Playing The Wrong Type Of Baseball

Unfortunately, since I'm a rabid St. Louis Cardinals fan, the 2011 Cardinals are a prime example of playing the wrong type of baseball in the wrong league. What do I mean by that statement?

The Cardinals have played good old fashioned American league baseball of moving base to base, one at a time in a methodical manner in which to score runs, and every now and then they score a lot of runs by way of the home run.

The problem is, the Cardinals play in the National league and that style of baseball historically has not fared well over the course of a full season. It's easy to understand how the team fell into this type of play, with the likes of Albert Pujos, possibly the greatest hitter to play the game, Matt Holladay, a muscular power hitter protecting Pujos in the line-up, then acquiring Lance Berkman whose resurgence since being discarded by the Houston Astros, is the stuff of Hollywood movies, the lineup is potent.

However, what's the great debate? "Good pitching stops good hitting" and that has proven true too many times through the season. When the Cardinals click, they provide an offensive display that few other clubs in the major league can compete with, but when they don't click, the game turns into a boring frustration, hard to watch.

Don't misunderstand me, there's nothing wrong with having a power laden batting line-up and the Cardinals' failures this year can be contributed to more than just playing the wrong kind of baseball, but one issue at a time.

The Cardinals have hit into more double plays, an alarming amount more, than any club in baseball in either league. Some will argue that's the result of the Cardinals high team batting average, which translates into more base runners, thus more opportunities to hit into double plays.

To a certain extent that reasoning is valid, however, if the Cardinals traditionally put a lot of base runners on during a normal game, it would seem worth the risk to have runners on the move via the Steal or Hit & Run instead of staying stationary hoping for a home run or a hit into the gap.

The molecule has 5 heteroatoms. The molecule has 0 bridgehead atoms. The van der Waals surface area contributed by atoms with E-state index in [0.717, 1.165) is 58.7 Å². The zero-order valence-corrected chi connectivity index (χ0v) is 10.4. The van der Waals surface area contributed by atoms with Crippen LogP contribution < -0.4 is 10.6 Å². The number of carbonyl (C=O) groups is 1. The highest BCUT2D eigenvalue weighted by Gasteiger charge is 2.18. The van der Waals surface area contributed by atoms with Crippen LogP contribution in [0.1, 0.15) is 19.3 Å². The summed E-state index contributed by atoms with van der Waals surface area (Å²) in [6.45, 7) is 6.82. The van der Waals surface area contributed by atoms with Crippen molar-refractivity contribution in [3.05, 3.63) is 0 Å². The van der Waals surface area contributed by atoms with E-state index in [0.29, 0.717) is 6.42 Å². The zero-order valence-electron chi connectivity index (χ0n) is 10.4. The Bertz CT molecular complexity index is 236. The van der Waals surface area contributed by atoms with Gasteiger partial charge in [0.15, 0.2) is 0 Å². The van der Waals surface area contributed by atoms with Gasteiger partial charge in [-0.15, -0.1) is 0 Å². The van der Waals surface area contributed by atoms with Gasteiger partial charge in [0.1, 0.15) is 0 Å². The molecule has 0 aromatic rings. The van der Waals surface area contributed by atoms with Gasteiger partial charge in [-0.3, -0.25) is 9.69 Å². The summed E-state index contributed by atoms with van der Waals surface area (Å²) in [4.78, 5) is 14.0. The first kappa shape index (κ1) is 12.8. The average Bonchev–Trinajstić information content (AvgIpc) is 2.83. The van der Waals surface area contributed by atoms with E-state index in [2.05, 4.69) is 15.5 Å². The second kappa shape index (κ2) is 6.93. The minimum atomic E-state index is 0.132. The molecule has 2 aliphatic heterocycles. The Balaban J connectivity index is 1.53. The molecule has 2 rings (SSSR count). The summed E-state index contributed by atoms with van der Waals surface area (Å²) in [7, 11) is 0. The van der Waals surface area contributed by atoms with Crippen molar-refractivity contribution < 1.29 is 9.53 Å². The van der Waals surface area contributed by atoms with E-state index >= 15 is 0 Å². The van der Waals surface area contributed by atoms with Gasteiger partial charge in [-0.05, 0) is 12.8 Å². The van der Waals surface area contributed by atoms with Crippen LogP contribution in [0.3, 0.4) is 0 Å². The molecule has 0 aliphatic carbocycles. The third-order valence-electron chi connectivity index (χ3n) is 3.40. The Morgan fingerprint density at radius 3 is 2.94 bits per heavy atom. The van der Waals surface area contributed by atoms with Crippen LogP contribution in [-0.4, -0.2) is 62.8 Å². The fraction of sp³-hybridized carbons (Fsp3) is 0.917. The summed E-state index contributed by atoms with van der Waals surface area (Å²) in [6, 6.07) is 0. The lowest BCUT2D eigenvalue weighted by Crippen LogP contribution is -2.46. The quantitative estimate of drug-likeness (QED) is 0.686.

This non-aggressive offensive play on the base paths leaves the pitcher confident he can devote his full attention to getting the batter out, and only a courtesy throw over to first every now and then is sufficient.

This situation allows the pitcher to throw "his" pitch to the batter, resulting in a record setting year of hitting into double plays. The double play is not only the pitcher's best friend, but it breaks the moral of a baseball team quicker than any other offensive play. It really doesn't matter if your lead off hitter reaches first base safely every inning, if he's just put out by the next hitter in a DP.

National league baseball historically played aggressive offense on the base paths while the American league lumbered along with power hitting. Both styles are effective, however to mix one style with another for a full year is not productive, as the Cardinals are finding out as they slip into oblivion and out of the playoff picture.

The two different styles should collide in a Fall event known as the World Series, and not during the season.